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April 9: Kenyan Social Justice Advocate Wahu Kaara To Speak About Roots of Global Poverty April 13 at Carnegie Mellon

Contact:

Abby Houck   
412-268-4290       
ahouck@andrew.cmu.edu

Kenyan Social Justice Advocate Wahu Kaara To Speak
About Roots of Global Poverty April 13 at Carnegie Mellon

PITTSBURGH—Wahu Kaara, a leading advocate for social justice in Kenya, will deliver a lecture titled "Roots of Global Poverty" at 7 p.m., Tuesday, April 13 in Hamburg Hall Room 1000 on Carnegie Mellon University's campus.
    
The talk will explore the economic and political systems that impoverish Africa and Latin America, and provide insight regarding how individuals can respond to this situation. The event, which is free and open to the public, begins with a reception at 6:30 p.m.
    
Kaara, a 2005 Nobel Peace Prize nominee and parliamentary candidate in Kenya's recent tumultuous elections, plans to run for president of Kenya in 2012. She has campaigned and written extensively on debt, aid, privatization and human rights.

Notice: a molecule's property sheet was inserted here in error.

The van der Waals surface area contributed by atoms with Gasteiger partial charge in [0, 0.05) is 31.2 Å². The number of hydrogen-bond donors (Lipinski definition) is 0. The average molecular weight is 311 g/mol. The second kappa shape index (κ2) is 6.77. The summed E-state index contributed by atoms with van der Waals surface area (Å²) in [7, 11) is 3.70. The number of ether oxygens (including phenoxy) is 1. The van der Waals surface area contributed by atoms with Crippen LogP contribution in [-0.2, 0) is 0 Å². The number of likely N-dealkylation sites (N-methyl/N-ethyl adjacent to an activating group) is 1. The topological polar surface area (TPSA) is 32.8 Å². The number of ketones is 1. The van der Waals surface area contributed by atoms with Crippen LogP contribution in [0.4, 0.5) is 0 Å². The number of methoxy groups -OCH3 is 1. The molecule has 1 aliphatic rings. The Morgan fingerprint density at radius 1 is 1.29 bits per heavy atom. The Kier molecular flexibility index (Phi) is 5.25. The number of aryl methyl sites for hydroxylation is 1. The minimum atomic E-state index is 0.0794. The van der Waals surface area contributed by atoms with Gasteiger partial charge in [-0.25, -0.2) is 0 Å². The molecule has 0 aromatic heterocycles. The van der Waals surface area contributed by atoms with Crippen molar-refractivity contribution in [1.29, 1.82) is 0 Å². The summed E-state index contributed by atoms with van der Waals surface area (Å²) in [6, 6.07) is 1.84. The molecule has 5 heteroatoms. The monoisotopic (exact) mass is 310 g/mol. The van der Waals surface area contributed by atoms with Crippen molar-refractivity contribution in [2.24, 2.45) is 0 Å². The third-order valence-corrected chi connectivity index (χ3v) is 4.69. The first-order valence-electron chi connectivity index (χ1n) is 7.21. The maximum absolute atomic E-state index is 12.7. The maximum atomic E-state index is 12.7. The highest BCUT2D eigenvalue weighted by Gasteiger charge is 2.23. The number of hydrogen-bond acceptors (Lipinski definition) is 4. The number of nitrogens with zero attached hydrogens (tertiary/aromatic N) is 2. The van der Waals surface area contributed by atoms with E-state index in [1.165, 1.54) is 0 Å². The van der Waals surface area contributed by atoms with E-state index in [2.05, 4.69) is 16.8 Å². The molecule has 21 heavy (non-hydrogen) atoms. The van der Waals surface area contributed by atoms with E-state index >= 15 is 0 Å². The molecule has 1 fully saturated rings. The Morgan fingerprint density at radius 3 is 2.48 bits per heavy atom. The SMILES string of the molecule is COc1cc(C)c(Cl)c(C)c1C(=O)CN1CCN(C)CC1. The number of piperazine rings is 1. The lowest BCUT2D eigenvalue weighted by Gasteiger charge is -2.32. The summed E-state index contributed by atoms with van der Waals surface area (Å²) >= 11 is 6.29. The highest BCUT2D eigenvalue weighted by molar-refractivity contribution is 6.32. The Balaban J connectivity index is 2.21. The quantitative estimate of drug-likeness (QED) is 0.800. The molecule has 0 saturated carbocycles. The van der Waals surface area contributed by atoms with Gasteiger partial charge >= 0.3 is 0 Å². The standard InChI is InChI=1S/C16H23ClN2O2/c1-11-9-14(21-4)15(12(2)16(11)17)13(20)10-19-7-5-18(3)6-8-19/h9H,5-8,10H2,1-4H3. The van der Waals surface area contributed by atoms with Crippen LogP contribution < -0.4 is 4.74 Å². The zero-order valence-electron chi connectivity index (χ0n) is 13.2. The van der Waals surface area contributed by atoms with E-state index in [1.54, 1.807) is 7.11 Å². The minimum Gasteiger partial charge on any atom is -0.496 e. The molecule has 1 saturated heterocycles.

In 2005, Kaara launched the Global Call to Action Against Poverty in partnership with Brazilian President Lula Ignacio d' Silva. She was a leader in the Africa and Kenya Social Forum councils that organized the inaugural World Social Forum in Nairobi in 2007. She also is a former ecumenical coordinator for the United Nations Millennium Development Goals. Kaara now serves as the executive director of the Kenya Debt Relief Network, an organization she helped found in 1999 that seeks to deepen the understanding and debate around economic policy, good governance and constitution-making at local levels, with a specific focus on how these issues impact women.
    
Kaara's lecture is sponsored by Carnegie Mellon's Division of Student Affairs, Office of the Vice Provost for Education and Young African Leaders Alliance in partnership with Jubilee USA Network, University of Pittsburgh's Drop the Debt Pittsburgh advocacy organization, United Steelworkers Local Union 3657 Women of Steel, United Electrical Workers and the Thomas Merton Center's Roots of Promise project.

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